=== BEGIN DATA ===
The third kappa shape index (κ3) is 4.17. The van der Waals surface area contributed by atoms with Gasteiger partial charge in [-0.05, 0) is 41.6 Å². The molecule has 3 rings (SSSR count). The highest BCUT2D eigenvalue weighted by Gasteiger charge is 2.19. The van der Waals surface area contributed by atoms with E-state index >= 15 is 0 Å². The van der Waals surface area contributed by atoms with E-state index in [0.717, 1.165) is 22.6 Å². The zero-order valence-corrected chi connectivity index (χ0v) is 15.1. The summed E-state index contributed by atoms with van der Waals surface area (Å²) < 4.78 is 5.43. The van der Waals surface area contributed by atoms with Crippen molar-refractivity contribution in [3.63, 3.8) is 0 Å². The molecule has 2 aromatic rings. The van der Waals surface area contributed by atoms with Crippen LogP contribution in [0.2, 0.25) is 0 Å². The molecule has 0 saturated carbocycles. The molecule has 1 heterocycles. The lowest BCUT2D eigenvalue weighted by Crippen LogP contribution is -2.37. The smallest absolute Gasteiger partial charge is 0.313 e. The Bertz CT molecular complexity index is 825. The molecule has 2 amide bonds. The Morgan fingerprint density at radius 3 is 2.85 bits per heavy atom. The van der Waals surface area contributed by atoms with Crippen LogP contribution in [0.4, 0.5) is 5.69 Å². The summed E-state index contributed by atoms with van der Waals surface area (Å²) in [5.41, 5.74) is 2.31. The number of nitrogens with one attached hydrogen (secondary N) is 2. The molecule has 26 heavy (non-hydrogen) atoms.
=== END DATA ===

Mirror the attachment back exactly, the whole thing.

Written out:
The third kappa shape index (κ3) is 4.17. The van der Waals surface area contributed by atoms with Gasteiger partial charge in [-0.05, 0) is 41.6 Å². The molecule has 3 rings (SSSR count). The highest BCUT2D eigenvalue weighted by Gasteiger charge is 2.19. The van der Waals surface area contributed by atoms with E-state index >= 15 is 0 Å². The van der Waals surface area contributed by atoms with E-state index in [0.717, 1.165) is 22.6 Å². The zero-order valence-corrected chi connectivity index (χ0v) is 15.1. The summed E-state index contributed by atoms with van der Waals surface area (Å²) < 4.78 is 5.43. The van der Waals surface area contributed by atoms with Crippen molar-refractivity contribution in [3.63, 3.8) is 0 Å². The molecule has 2 aromatic rings. The van der Waals surface area contributed by atoms with Crippen LogP contribution in [0.2, 0.25) is 0 Å². The molecule has 0 saturated carbocycles. The molecule has 1 heterocycles. The lowest BCUT2D eigenvalue weighted by Crippen LogP contribution is -2.37. The smallest absolute Gasteiger partial charge is 0.313 e. The Bertz CT molecular complexity index is 825. The molecule has 2 amide bonds. The Morgan fingerprint density at radius 3 is 2.85 bits per heavy atom. The van der Waals surface area contributed by atoms with Crippen LogP contribution in [0.4, 0.5) is 5.69 Å². The summed E-state index contributed by atoms with van der Waals surface area (Å²) in [5.41, 5.74) is 2.31. The number of nitrogens with one attached hydrogen (secondary N) is 2. The molecule has 26 heavy (non-hydrogen) atoms.